I wanted badly to catch The Flat Duo Jets live, but I'd have to wait years, until the late 90's, before they played the 'burgh. Sure, old Pittsburgh, the Pittsburgh of Mad Mike Metrovic, et. al., is legendary. But the rocker kids there at the time mostly tended to go for the sort of jockly, testosterone-fueled indie rock found on the Touch'n'Go and Amphetamine Reptile record labels. For example, the hot ticket at the time were local boys who made the indie rock big time, Don Caballero, who played a sort of muscle bound power prog rock. And the guy that promoted most of the underground shows was into art damage and experimental music. Yes, I've seen The Ex, and the Dog Faced Hermans. We did have The Cynics and The Mount McKinleys to scratch the garage rock itch. But, for the most part, during the 90's, Pittsburgh got passed over by most of the bands that played my kind of music. However, sometimes when ya gotta wait for something, it's all the better when it finally hits. Eventually, probably around 1997 or thereabouts, Dex and Crow brought the act to town and I made sure not to miss it. They did not disappoint. In fact, I don't think their records fully prepared me for the intensity of their live show, and especially for the state that Dex worked himself into when he played. When he rocked he was truly possessed by something not altogether benevolent. And man could he and Crow play. Of course, between every song, there was all the tuning he had to do on that crappy Silvertone guitar. Yeah, yeah, everyone loves the tone of those Danelectro-made lipstick pickups, and rightfully so. But the headstocks are fucked, forcing the strings to angle off the nut too severely up to the tuning pegs to remain in tune very long, rendering the guitars a total pain in the ass to play a show with. But Dex made it look easy, as if he'd been born with a Silvertone as an extra appendage. Needless to say, after their show, I went out directly and bought the first one of those I could find. And back then they still fetched only about $100.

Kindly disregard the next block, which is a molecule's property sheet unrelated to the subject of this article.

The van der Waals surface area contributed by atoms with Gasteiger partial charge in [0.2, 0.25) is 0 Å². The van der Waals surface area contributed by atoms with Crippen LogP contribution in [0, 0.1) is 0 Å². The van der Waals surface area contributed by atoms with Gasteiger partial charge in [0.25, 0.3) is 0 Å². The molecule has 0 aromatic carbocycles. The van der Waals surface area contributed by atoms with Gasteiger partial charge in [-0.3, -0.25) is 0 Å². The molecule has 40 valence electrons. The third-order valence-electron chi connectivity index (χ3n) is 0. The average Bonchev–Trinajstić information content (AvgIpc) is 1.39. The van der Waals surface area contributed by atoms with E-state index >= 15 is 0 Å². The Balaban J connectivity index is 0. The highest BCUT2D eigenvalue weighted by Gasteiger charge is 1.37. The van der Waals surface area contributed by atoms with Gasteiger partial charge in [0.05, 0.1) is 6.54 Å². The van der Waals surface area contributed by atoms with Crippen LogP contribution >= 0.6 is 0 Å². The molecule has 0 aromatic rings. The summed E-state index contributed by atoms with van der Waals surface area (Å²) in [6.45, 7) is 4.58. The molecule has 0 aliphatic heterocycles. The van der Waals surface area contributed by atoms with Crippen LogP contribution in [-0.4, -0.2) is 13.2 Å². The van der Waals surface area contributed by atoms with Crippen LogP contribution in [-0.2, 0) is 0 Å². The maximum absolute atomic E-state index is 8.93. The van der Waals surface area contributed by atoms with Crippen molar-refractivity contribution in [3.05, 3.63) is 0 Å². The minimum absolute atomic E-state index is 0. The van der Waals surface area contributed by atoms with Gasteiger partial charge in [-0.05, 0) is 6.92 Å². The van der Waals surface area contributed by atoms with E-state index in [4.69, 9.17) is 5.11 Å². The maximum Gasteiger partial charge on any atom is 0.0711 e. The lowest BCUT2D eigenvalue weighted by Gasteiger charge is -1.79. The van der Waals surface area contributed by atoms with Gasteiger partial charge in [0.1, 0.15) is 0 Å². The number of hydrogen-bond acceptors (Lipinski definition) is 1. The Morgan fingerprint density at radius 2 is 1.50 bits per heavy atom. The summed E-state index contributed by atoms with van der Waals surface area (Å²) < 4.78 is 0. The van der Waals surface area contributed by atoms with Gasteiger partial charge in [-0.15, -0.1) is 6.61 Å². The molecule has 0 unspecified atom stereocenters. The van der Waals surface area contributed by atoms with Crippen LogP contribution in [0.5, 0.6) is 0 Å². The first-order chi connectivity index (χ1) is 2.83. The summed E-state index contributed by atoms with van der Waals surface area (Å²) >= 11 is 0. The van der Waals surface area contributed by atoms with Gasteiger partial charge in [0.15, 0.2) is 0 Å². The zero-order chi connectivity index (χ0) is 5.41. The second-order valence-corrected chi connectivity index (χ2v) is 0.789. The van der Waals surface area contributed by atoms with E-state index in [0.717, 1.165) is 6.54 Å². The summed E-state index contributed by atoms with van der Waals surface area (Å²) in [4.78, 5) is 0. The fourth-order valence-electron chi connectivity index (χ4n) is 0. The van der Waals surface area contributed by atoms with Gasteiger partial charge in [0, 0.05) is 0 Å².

I still have all of my Flat Duo Jets records, but for some reason haven't played em much in recent years, I'll admit. And they cut several great ones after their first, LPs like "Safari", "Introducing the Flat Duo Jets" (songs all recorded in one take at Brooklyn's Coyote Studios), "Wild Blue Yonder", "White Trees", "Red Tango" and more. And while I eventually got to catch him live quite a bit, I haven't seen Dex play since the Norton Records 25th anniversary party in Brooklyn already more than a decade ago. And somehow I doubt I'll dust off those records and play them now, even in tribute, at least for a little while, since I'm sure to do so would just be too impossibly sad. What a loss. Characters like Dexter Romweber don't come around too often. Truly rest in peace, Flat Duo Jet, god bless you, and thanks for all that you gave us.